Saturday, 14 September 2013


The Good Old Hockey Game

The sports sections of this morning’s newspapers were hockey, hockey, hockey. Never mind that the CFL is past mid-season, tomorrow is the main game slate of week two of the NFL and baseball is gearing up for another of its potentially legendary Octobers. NHL players have reported to their various training camps. Exhibition games are underway. The break from the Bruins – Blackhawks final last June until now has been shorter than most product and service warranties or probationary periods for new employees.

In Canada and especially across the Prairies, ‘Summer’s lease hath all too short a date.’ This is us, bundled up in a winter country.

There are problems with the state of the game. The ultra-violence at pro levels would astound even Alex and his droogs. It is an expensive sport to play and once the kids are outfitted the tyranny of time and distance for parents with players in local leagues reaches abstract sci-fi proportions. The hype over the men’s Olympic roster invitees playing a bit of ball hockey in their custom branded t-shirts in Calgary was patently absurd. The between periods panels on CBC’s Hockey Night in Canada are smugly infuriating and impossible to sit through. Eight to 10 teams in the NHL should be quietly taken out back and shot. Lock and load. Empty the Glock’s clip. The Montreal Canadiens have not won it all since 1993 – and if you’re at all concerned about the Stanley Cup eventually making its way back to Canada, the Habs are the only franchise that matter.

Even as the annuals in the garden wither and the nights grow longer and chillier, there is good news. Bobby Orr’s autobiography is due next month. Here’s hoping it’s not a sermon but a glimpse into the psyche of the greatest player there ever was. I want to know what the game meant to him, what it was like for him to come down from some mythical higher league and be able to alter the tempo of a tilt at will, speed it up or slow it down.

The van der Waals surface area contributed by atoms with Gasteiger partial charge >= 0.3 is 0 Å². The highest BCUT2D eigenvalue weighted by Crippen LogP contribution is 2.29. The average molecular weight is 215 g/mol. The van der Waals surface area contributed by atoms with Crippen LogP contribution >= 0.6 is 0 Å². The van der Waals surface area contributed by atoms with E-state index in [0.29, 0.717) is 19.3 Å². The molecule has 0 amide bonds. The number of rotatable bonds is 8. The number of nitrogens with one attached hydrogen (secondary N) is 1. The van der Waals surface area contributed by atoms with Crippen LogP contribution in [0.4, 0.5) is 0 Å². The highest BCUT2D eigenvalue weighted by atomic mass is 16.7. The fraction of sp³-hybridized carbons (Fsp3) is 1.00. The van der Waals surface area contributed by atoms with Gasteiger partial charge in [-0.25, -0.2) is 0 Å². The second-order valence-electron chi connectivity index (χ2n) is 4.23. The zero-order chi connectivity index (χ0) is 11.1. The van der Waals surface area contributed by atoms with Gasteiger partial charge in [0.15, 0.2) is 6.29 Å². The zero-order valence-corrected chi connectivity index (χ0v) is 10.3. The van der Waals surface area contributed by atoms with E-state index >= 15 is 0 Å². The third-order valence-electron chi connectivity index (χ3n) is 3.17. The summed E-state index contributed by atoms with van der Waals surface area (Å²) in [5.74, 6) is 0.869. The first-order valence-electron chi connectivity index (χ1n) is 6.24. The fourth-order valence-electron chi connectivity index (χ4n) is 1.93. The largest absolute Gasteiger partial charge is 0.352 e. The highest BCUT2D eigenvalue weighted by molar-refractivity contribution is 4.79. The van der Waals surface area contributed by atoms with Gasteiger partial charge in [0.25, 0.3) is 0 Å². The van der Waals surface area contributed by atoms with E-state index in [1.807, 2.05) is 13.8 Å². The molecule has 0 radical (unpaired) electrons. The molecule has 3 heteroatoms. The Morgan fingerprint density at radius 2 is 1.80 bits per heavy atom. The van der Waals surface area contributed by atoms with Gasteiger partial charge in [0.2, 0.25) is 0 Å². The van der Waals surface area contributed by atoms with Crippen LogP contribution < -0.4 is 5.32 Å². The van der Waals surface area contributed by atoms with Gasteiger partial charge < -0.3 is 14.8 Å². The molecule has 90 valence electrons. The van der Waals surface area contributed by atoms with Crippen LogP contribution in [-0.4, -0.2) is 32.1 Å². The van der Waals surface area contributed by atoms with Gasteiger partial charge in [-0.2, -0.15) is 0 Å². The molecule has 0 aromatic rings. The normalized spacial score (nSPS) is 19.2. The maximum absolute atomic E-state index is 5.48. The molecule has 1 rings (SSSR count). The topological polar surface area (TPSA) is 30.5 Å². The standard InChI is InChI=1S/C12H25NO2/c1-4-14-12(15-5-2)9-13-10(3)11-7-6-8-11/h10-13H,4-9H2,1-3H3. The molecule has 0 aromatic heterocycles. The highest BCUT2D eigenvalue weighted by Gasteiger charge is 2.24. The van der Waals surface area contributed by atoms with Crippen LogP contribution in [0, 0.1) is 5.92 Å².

Our own uptight and paranoid prime minister will also release a hockey book this fall. The good news is that’s coauthored by The Globe’s Roy MacGregor who co-wrote ‘Home Game’ with Ken Dryden. The other positive is that Stephen Harper’s book on the early history of hockey will likely be far more interesting than his inevitable political memoir. The Reform Party was a bit of an embarrassing drag.

Meanwhile, closer to home, my Sher-Wood P.M.P.s have been moved upstairs. My skates are over at United Cycle for sharpening. The outdoor ice is coming soon enough. And out there, despite 53 years of a mismanaged life and 35 years of heroic cigarette and beer intake, alone on the sheet I remain the amalgamation of the holy trinity of Jean Beliveau, Bobby Orr and Guy Lafleur. The. Greatest. Ever. I look down on the Rocket and Gordie Howe and sneer. Trouble is some other folk will turn up to play shinny. There will be an actual game with opposing, better players. Like composite sticks, fantasies and illusions can shatter so easily in the cold.


  1. Did not know Bobby Orr was writing an autobiography. Surprided to hear it, he is such a private guy.

    1. Beliveau didn't write My Life in Hockey until some 30 years after his retirement. Maybe these two guys took some time to reflect?